Playing With Politics

A Blog on Law, Politics, Planning, Development, and Other Vices

Posts Tagged ‘San Francisco’

Round Two: LA Area vs SF Bay Area

Posted by Roobs on March 12, 2014

vs

Yesterday I posted my first LA vs. SF comparison list, where San Francisco beat out Los Angeles in a pure city on city fight.  My list addressed what I thought was a gaping oversight on most internet lists on the same topic.  They would often (though, not all of them) grant LA regional status, while limiting SF to its city borders.  Meaning, some lists gave LA points for things like Disneyland, even though the happiest place on earth isn’t even in the same county.  HOWEVER, one of my earliest posts on this blog also addressed this ill comparison.   “In Defense of Los Angeles” showed how you can’t say Los Angeles has, for example, a horrible public transit system and SF has a great one because SF is tiny compared to LA.  The scales are different.  So  now that we have seen how city vs. city stacks up, let’s make this a fair fight by comparing the two general areas together.  So how does the LA Area stack up against the SF Area?

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Posted in Pop Culture, Urban Planning | Tagged: , , , , , , , | 2 Comments »

LA vs. SF in 15 Categories!

Posted by Roobs on March 11, 2014

SF-and-LA

Lists on the internet comparing two different places abound.  But, perhaps, no list appears more than lists comparing the City of Los Angeles vs. the City of San Francisco (with maybe the East Coast of the United States vs. the West Coast coming in a close second).  But the one thing that has always annoyed me about these lists is that they never seem to grasp the fact that places like Disneyland are not in the City of Los Angeles.  In fact, Disneyland is not even in the same county.  So, as an urban planner (aka: map Nazi), I thought it would be fun to create my own LA vs. SF list.  Here is my totally subjective yet totally awesome comparison of Los Angeles vs. San Francisco.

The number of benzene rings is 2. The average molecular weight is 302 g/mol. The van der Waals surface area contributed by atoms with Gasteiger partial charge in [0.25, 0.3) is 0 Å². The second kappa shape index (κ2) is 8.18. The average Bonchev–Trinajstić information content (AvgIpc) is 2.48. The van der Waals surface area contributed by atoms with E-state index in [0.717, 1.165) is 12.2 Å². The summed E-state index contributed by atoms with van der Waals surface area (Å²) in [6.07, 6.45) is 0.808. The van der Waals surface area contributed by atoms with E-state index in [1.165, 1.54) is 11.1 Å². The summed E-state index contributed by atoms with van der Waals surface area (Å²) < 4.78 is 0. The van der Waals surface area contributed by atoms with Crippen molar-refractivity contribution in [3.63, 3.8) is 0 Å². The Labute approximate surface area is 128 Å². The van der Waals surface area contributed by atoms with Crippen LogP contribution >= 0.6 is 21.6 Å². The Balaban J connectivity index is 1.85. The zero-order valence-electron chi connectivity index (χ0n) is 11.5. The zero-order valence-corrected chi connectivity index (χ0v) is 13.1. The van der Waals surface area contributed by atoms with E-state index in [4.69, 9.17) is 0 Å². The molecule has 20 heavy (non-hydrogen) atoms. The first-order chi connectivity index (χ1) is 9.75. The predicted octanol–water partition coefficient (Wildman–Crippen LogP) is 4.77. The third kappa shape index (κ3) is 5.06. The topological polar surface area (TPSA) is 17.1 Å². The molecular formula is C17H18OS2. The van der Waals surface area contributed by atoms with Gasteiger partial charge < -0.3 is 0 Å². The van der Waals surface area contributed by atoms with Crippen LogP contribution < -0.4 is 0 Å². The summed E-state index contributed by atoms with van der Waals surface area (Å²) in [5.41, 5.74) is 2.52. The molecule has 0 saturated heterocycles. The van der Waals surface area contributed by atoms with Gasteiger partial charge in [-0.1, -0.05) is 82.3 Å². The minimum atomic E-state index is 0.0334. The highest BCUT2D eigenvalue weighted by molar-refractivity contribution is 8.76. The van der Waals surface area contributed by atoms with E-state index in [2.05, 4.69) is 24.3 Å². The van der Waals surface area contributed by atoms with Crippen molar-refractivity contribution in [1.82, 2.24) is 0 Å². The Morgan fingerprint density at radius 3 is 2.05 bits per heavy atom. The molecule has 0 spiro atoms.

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Posted in Pop Culture, Urban Planning | Tagged: , , , , , , , , , , | 1 Comment »

Trading Places: Dodgers to DTLA, NFL to Chavez Ravine

Posted by Roobs on August 19, 2013

Dodger Stadium

The process build a new NFL stadium in Downtown Los Angeles, as well as draft an NFL team to fill it, has hit more than a few hurdles in the last few years.  But one thing that has fascinated me, both as a baseball fan and as an urban planner, about a new NFL stadium in LA is the choice of location.  Why would you want an NFL stadium in Downtown LA?  With new owners, the Dodgers are spending hundreds of millions on new payroll and upgrades to Dodger Stadium.  But perhaps they should consider a move to a brand new facility in Downtown and leave Chavez Ravine for a future football franchise.

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Trolley Buses Won’t Solve LA’s Transit Woes

Posted by Roobs on April 22, 2013

san-francisco-trolleybus

SF Muni Trolley Bus

When I was at UCLA for my urban planning master’s, one of my professors told us that whenever you are provided with a potential solution, you have to ask if that solution solves the problem you set out to solve.  A post by Alexander Friedman on Streetsblog LA makes a decent argument to bring back trolley buses – electric buses powered by overhead wires – to Los Angeles as a way to provide a temporary fix to LA’s transit woes.  While I have no problem with trolley buses given their great environmental benefits and long-term savings, I believe Mr. Freidman overestimates the effect trolley buses have on transit ridership and their benefits to overall transit service.

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The Insulting Fallacy of HSR Critics on the Central Valley

Posted by Roobs on July 10, 2012